Community association pleads: Surrey, ‘close those loopholes’

Cloverdale Community Association says Surrey’s bylaws desperately need an update, as developer seeks break on parking rules.

Mike Bola

The Cloverdale Community Association is sounding the alarm over a townhome project in Clayton Heights, where a developer is asking for a break on parking requirements in an area where on-street parking is a contentious issue.

The proposal – at 18818 71 Avenue – was approved in 2012, and construction on the 18-unit townhouse complex is already underway.

But now the developer is seeking an exemption on the amount of parking required for half of the units.

To Mike Bola, president of the Cloverdale Community Association, it’s the latest example of developers circumventing Surrey’s land use planning process.

“The city needs to revisit its bylaws and close these loopholes,” he said.

Bola says the original application allowed two enclosed parking spaces and a driveway, which could be used as a third parking space for small vehicles.

Now, three years later, owner 0910638 B.C. Ltd. is seeking a development permit amendment that would allow one, unenclosed tandem parking space for nine street-fronting units.

If approved, the amendment would allow the developer to increase density and lot coverage.

“Even though this amendment is only modifying nine of the townhome units, this does mean that there would be nine less parking spaces which will now be pushed onto the street,” Bola said.

Besides, Bola said, plans show the development doesn’t provide any side-by-side garages, so it’s already being built to the maximum density.

With on-street parking already at a premium in the area, the association strongly opposed the parking amendment request when it came to a public hearing Feb. 2, and council agreed, he said.

This amendment will be heard during the Land Use meeting on April 13 at city hall. The public is welcome to attend and observe.

“Loopholes like the fact that this developer can ask for an amendment three years later is totally unacceptable,” Bola said.

The CCA is hoping council will reject the amendment request, once again keeping the community’s parking situation in mind.

Meantime, Bola said the case is further proof that some of the city’s bylaws need an overhaul.

For one thing, the Cloverdale Community Association would like to see city council impose a time limit on requesting zoning bylaw amendments like this one.

“There should be a time limit as to when a developer can ask for an amendment and once the time limit has expired, no other option should be available including appeals,” he said.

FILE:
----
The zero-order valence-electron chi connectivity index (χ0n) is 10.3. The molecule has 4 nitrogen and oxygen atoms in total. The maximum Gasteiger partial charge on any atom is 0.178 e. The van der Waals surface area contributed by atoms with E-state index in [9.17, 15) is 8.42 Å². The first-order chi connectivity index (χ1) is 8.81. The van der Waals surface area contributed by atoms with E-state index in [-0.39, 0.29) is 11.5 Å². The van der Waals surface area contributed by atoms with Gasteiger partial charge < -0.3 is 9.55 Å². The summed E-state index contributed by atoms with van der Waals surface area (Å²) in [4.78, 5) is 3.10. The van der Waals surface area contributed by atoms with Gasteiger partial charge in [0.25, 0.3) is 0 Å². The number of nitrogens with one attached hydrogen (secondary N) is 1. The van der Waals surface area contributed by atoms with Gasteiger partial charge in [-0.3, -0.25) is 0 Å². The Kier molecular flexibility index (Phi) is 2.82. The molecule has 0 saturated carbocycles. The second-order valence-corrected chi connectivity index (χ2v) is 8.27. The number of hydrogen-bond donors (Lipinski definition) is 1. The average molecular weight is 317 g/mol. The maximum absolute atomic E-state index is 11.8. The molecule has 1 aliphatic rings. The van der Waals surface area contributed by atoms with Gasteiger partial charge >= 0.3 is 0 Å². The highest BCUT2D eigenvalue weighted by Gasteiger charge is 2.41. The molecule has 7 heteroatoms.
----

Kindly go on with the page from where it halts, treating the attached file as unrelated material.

The Cloverdale Community Association’s role is to advocate on behalf of the community and act as a grassroots liaison to city council on issues affecting the community, such as development issues and infrastructure.

The association has appeared at transportation and infrastructure meetings, chaired by Coun. Tom Gill, to request other bylaw amendments.

The are promising signs of progress.

The Cloverdale Community Association asked city council to cap the number of tandem garages units in a development at 25 per cent, and the city countered with 50 per cent, he said.

“We’ve seen 100 per cent tandem units being put it,” he said. “Developers are saying, ‘Let’s just squeeze in everything we can.’ It causes problems with densification.”

The CCA is currently lobbying the city to allow parking three cars in a row in driveways where legal secondary suites are allowed.

The current bylaw doesn’t allow this, Bola said.

To the association, it’s another example of out-of-date or inadequate bylaws that make it difficult for Surrey residents to work around.

“People aren’t going to place a parking pad in the middle of their yard to please the city,” he said. “They will build one right next to the existing driveway so it blends in with the landscaping. We all know in real life that  a homeowner does not want their driveway used by their tenant since allowing this would make it difficult for them to get in and out of their garage.”

The association is also pressing council to increase the penalty on multiple secondary suites from $1,000 a year to $5,000 a year.

Alternately, the city could implement a two-tiered system where there would be a $2,500 charge for a first offence and $5,000 annually each year after that, if the illegal suite was still operating.

“We’ll put a dent in landlords’ pockets.”

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